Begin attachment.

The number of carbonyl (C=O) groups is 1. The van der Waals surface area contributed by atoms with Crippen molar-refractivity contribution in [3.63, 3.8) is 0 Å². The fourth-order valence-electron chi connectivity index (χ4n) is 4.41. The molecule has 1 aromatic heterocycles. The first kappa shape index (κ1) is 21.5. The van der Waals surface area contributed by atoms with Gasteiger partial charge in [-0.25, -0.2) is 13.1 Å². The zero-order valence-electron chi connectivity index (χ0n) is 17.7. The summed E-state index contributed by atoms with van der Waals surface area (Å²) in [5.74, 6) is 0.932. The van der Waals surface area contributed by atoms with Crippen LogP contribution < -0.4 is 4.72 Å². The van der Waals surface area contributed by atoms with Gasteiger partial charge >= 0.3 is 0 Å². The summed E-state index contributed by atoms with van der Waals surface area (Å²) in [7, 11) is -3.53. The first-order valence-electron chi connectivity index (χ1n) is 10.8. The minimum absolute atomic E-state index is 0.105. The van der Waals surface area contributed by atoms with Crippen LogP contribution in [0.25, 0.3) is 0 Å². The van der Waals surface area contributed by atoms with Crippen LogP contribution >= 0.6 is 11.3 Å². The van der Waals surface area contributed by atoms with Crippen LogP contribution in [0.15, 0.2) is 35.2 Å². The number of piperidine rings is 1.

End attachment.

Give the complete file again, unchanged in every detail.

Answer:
The number of carbonyl (C=O) groups is 1. The van der Waals surface area contributed by atoms with Crippen molar-refractivity contribution in [3.63, 3.8) is 0 Å². The fourth-order valence-electron chi connectivity index (χ4n) is 4.41. The molecule has 1 aromatic heterocycles. The first kappa shape index (κ1) is 21.5. The van der Waals surface area contributed by atoms with Gasteiger partial charge in [-0.25, -0.2) is 13.1 Å². The zero-order valence-electron chi connectivity index (χ0n) is 17.7. The summed E-state index contributed by atoms with van der Waals surface area (Å²) in [5.74, 6) is 0.932. The van der Waals surface area contributed by atoms with Crippen LogP contribution < -0.4 is 4.72 Å². The van der Waals surface area contributed by atoms with Gasteiger partial charge >= 0.3 is 0 Å². The summed E-state index contributed by atoms with van der Waals surface area (Å²) in [7, 11) is -3.53. The first-order valence-electron chi connectivity index (χ1n) is 10.8. The minimum absolute atomic E-state index is 0.105. The van der Waals surface area contributed by atoms with Crippen LogP contribution in [0.25, 0.3) is 0 Å². The van der Waals surface area contributed by atoms with Crippen LogP contribution >= 0.6 is 11.3 Å². The van der Waals surface area contributed by atoms with Crippen LogP contribution in [0.15, 0.2) is 35.2 Å². The number of piperidine rings is 1.